You can build nutrient and microbe rich compost if you focus on:
- Alternate layers of moistened "brown" (carbon-rich) and "green" (nitrogen-rich) with a variety of materials. The more variety you introduce, the greater your diversity will be!
- An easy rule of thumb is to always bury your "greens" such as kitchen scraps, grass clippings, yard waste, manure from grass eaters, seaweed, alfalfa, clover, coffee grounds, etc... with a thin layer of compost inoculator such as soil, finished compost or vermicast, followed by at least a similarly sized layer (or larger) of "browns".
- Sources of "browns" or carbon-rich materials include: shredded cardboard or newspaper (not coloured), egg cartons, straw/hay, old leaves, hemp, small branches and twigs, wood chips, bark mulch, sawdust from untreated lumber, paper coffee filters, pinecones and pine needles, corn stalks and husks, dead plants, nut shells (excluding walnut), small amounts of wood ash, among other materials.
- Aim for the total volume of the heap to consist of 2/3 "browns" and 1/3 "greens". Remember to always have a layer of "browns" at the top of your pile to help retain moisture and keep pests out.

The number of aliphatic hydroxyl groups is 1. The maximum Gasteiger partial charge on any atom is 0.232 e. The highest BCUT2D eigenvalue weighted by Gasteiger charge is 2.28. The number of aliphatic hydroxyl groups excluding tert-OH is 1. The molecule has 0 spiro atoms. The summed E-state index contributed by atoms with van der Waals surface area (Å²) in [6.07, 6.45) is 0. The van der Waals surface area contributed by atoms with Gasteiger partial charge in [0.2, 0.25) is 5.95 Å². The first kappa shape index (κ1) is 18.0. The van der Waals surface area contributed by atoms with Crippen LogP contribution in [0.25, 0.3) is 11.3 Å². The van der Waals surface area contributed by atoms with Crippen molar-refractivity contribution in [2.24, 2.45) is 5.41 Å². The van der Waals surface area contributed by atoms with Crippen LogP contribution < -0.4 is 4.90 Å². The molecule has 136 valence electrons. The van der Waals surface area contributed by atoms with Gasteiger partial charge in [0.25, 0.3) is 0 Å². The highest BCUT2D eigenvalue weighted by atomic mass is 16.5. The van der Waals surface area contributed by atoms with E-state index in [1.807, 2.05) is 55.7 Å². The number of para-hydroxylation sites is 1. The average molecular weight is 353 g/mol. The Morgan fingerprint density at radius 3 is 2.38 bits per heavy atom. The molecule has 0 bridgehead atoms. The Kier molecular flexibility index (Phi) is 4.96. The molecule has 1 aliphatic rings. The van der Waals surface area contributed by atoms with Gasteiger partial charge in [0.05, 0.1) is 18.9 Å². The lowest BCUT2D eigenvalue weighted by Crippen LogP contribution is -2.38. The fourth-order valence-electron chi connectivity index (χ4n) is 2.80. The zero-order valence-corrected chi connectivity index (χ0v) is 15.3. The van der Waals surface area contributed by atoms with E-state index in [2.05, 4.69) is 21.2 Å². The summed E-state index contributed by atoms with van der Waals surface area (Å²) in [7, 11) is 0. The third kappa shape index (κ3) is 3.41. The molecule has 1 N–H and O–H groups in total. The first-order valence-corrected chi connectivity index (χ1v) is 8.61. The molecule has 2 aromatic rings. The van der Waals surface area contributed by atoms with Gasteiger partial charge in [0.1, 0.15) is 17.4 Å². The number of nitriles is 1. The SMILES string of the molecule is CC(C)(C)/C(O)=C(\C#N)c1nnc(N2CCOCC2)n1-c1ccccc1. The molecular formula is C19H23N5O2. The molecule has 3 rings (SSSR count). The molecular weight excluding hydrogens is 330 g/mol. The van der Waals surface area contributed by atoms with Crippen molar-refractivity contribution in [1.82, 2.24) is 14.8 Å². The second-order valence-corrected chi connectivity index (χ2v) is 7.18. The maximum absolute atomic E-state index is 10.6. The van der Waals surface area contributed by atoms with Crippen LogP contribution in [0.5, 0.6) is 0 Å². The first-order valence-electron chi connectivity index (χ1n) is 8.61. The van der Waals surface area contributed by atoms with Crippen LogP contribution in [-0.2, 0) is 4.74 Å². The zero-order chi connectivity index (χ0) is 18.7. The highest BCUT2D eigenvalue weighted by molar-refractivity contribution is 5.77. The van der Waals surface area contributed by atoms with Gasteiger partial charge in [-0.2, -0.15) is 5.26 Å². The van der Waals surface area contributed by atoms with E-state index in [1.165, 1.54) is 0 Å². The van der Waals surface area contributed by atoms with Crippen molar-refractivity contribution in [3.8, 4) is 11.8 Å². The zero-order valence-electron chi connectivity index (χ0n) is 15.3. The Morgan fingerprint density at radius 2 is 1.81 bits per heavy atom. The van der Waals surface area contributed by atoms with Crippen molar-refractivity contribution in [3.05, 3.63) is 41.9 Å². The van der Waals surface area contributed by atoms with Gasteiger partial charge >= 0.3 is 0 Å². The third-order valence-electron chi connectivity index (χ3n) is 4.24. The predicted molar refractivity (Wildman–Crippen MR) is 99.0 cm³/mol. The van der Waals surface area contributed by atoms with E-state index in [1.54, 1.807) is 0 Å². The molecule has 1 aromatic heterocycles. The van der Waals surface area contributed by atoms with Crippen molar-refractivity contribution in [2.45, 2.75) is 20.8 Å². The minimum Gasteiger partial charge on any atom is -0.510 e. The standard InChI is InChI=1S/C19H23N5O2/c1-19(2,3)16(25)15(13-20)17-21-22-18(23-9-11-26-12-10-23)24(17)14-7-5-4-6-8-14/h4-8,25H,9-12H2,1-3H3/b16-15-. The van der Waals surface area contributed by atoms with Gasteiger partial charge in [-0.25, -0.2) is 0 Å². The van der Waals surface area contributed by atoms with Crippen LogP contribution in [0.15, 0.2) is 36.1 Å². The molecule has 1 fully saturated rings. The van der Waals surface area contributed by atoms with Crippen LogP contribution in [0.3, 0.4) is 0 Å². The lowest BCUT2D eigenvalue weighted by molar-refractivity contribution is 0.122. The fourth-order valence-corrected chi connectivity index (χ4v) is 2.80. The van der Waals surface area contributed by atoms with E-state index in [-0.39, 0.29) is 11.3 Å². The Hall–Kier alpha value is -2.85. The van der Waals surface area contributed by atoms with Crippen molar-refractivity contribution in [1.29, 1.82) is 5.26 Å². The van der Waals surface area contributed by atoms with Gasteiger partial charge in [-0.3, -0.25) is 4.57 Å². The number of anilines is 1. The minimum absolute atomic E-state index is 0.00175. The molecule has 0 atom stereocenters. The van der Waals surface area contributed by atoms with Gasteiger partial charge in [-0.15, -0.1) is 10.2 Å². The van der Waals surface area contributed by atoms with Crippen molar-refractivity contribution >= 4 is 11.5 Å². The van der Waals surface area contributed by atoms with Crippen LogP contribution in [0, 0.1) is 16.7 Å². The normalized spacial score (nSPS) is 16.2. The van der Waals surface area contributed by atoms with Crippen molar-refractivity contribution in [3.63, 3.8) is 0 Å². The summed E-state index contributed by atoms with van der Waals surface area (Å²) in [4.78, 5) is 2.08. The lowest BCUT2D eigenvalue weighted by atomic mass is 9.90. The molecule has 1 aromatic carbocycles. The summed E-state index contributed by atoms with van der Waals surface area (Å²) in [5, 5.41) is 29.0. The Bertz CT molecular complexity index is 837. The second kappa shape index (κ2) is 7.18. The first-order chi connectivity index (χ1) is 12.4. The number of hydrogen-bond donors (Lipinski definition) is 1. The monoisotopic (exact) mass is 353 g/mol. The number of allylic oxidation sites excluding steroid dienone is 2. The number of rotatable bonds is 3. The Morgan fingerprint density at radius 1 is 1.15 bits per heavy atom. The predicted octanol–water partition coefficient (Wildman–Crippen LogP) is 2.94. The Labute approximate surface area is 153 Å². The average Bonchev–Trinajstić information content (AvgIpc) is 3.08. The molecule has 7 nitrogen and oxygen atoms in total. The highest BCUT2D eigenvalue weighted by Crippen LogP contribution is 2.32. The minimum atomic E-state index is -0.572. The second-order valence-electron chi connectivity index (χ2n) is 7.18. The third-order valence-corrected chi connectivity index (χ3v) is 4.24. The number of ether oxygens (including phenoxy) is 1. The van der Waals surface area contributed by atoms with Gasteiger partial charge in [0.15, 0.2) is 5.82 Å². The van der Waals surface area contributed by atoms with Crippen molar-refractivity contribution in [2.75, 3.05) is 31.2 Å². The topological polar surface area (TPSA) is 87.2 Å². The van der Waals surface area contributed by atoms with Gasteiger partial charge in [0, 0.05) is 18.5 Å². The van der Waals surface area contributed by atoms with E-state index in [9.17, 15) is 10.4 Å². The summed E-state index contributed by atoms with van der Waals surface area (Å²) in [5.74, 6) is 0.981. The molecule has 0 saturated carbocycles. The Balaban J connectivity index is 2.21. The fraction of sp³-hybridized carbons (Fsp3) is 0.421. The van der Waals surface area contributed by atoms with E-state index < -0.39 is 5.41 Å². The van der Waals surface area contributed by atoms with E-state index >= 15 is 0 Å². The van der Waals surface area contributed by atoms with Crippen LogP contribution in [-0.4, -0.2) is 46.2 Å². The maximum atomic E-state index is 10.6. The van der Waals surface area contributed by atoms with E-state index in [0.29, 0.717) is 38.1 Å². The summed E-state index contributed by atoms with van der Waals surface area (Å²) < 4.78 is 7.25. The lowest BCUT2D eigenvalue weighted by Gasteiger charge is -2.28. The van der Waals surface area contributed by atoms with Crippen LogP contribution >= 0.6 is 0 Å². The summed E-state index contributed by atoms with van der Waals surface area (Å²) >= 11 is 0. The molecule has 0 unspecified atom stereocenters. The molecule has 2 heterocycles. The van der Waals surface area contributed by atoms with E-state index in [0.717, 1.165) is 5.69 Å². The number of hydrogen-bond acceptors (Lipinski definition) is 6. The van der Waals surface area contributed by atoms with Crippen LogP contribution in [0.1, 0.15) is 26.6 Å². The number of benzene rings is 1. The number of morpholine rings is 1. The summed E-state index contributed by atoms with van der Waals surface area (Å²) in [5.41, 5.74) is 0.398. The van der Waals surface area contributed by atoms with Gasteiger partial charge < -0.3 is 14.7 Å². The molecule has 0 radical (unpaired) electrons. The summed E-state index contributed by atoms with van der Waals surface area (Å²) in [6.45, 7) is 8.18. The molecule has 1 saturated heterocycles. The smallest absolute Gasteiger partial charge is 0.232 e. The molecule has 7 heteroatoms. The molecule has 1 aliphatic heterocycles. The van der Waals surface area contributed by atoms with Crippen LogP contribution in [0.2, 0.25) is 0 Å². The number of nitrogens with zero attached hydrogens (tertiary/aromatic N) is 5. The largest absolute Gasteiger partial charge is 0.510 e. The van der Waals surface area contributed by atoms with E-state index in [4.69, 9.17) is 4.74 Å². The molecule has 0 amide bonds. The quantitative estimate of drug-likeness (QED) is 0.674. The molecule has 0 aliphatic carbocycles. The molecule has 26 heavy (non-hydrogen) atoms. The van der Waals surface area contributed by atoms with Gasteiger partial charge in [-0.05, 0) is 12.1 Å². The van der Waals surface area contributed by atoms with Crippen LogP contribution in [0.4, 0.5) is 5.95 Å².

- Dig in some bokashi pre-compost for even greater microbial diversity!
- Start with a layer of twigs and sticks to promote air flow and drainage.
- Avoid thick layers of overly wet materials. As well if you have materials that are very compressed (such as grass clippings) mix them with some coarser brown materials.
- Aerate your pile regularly by mixing it with a pitchfork or an aeration tool. Or you can turn it into another bin.
- Keep the pile moist, not wet, like a wrung-out sponge.
- To perform a moisture content test for the compost, take a sample from 18”-24” in the heap and simply squeeze the sample tightly and if more than a couple of drops of water drips from the material, then it is too wet.
- Water the pile when necessary!